Sons of the Most Holy Redeemer

Sons of the Most Holy Redeemer
Sons of the Most Holy Redeemer COA.svg
The coat of arms of the F.SS.R.
AbbreviationF.SS.R.
MottoDesertum in pelago intransmeabili
FormationAugust 2, 1988; 31 years ago (1988-08-02)
TypeClerical Institute of Diocesan Right
HeadquartersGolgotha Monastery
Location
Coordinates59°9′6.12″N 2°35′12.2″W / 59.1517000°N 2.586722°W / 59.1517000; -2.586722
Rector Major
Very Rev. Fr Michael Mary, F.SS.R.
Websitehttp://www.papastronsay.com/
Papa Stronsay from the air. The Sons of the Most Holy Redeemer monastery can be seen in the top right, and the Point of the Graand in the bottom right

The Congregation of the Sons of the Most Holy Redeemer (Latin: Filii Sanctissimi Redemptoris; siglum: F.SS.R.), commonly known as the Transalpine Redemptorists or The Sons, are a religious institute of the Catholic Church canonically erected in the Roman Catholic Diocese of Aberdeen and based on Papa Stronsay in the Orkney Islands, Scotland, as well as in the city of Christchurch, New Zealand. They were formed in 1988 as a traditionalist offshoot of the Redemptorists, following a monastic rule based on that of St. Alphonsus Liguori, and was later formally erected as a religious institute in 2012.

History[edit]

The congregation was founded as the Transalpine Congregation of the Most Holy Redeemer (C.SS.R.) on 2 August 1988 by the Redemptorist priest Father Michael Mary Sim C.SS.R. as a traditionalist Redemptorist religious community affiliated with the Society of Saint Pius X, and were called the Transalpine Redemptorists.

Originally based at the Monastery of the Sorrowful and Immaculate Heart of Mary on the Isle of Sheppey, Kent, they moved to the Mother of Perpetual Succour Monastery in Joinville, Haute-Marne, France, in 1994, until they bought the island of Papa Stronsay on 31 May 1999.[1] There they established the Golgotha Monastery, and have published The Catholic monthly since 1982. They promote a Redemptorist Purgatorian Confraternity.[2] In July 2007 the institute established a second monastery in Christchurch, New Zealand.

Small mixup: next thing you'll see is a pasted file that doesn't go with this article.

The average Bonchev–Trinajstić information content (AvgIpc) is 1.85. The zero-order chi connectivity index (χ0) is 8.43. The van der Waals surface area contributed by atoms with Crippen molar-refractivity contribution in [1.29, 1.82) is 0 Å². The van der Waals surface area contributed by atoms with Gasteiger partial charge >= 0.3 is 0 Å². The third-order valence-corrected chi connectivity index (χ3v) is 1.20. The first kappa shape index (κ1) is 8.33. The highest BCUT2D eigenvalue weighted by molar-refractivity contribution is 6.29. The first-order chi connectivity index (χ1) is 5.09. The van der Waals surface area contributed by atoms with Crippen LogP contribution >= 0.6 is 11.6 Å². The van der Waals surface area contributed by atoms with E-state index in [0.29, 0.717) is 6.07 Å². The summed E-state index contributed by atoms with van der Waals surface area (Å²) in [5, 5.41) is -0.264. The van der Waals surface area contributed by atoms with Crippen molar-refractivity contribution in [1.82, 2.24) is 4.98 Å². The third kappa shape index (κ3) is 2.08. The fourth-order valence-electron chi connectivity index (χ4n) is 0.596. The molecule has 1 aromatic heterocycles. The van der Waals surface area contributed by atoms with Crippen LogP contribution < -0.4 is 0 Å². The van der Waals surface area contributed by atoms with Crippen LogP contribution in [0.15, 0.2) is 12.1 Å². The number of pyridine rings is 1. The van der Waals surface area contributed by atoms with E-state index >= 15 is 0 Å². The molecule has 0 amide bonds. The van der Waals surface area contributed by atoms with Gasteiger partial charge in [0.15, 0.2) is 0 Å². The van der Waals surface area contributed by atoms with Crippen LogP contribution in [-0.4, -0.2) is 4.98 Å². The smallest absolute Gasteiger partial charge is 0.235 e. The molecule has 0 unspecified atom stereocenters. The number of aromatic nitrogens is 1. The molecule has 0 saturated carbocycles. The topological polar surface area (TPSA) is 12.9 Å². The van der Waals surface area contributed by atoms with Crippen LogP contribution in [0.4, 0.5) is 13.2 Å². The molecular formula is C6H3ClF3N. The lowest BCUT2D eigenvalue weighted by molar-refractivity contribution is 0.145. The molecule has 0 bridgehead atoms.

In June 2008, the community petitioned the Holy See for reconciliation and this was accepted by Pope Benedict XVI who declared them to be in "canonical good standing" within the Catholic Church.[3] The motu proprio Summorum Pontificum was the main incentive which caused the community to reconsider their position.[4] Most of the members accepted the move, while a remnant continue to be affiliated with the SSPX. They changed their official name to The Sons of the Most Holy Redeemer (F.SS.R.), and made alterations to their religious habit in order to more clearly differentiate themselves from that of the Redemptorists.[5] However, they were not canonically established as a religious institute and thus their faculties for celebrating Mass were for some years restricted to the islands of Papa Stronsay and Stronsay.[6]

On 15 August 2012, the community of fifteen was granted canonical recognition as a Clerical Institute of Diocesan Right by Dom Hugh Gilbert, O.S.B., Bishop of Aberdeen.[7] In June 2013, the congregation celebrated the ordination in Rome of two of its members.[8]

References[edit]

  1. ^ "Untitled Document papastronsay.com". www.papastronsay.com. Retrieved 2018-07-27.
  2. ^ "Purgatorian Archconfraternity". www.archconfraternity.com. Retrieved 2018-07-27.
  3. ^ Redemptorists, Transalpine (2008-07-01). "Transalpine Redemptorists at home: Canonical Good Standing". Transalpine Redemptorists at home. Retrieved 2018-07-27.
  4. ^ "'When we left, the stones came from behind' | CatholicHerald.co.uk". CatholicHerald.co.uk. 2010-10-01. Retrieved 2018-07-27.
  5. ^ Redemptorists, Transalpine (2008-07-20). "Transalpine Redemptorists at home: No more servants, but sons. (Gal. IV:7)". Transalpine Redemptorists at home. Retrieved 2018-07-27.
  6. ^ Redemptorists, Transalpine (2010-05-15). "Transalpine Redemptorists at home: A Note from Rome". Transalpine Redemptorists at home. Retrieved 2018-07-27.
  7. ^ "Catholic Herald - Traditionalist group granted formal status within the Church after a four-year wait". Retrieved 20 August 2012.
  8. ^ "Group celebrates first ordinations since reunion with Rome". Catholic News Agency. Retrieved 2018-07-27.

External links[edit]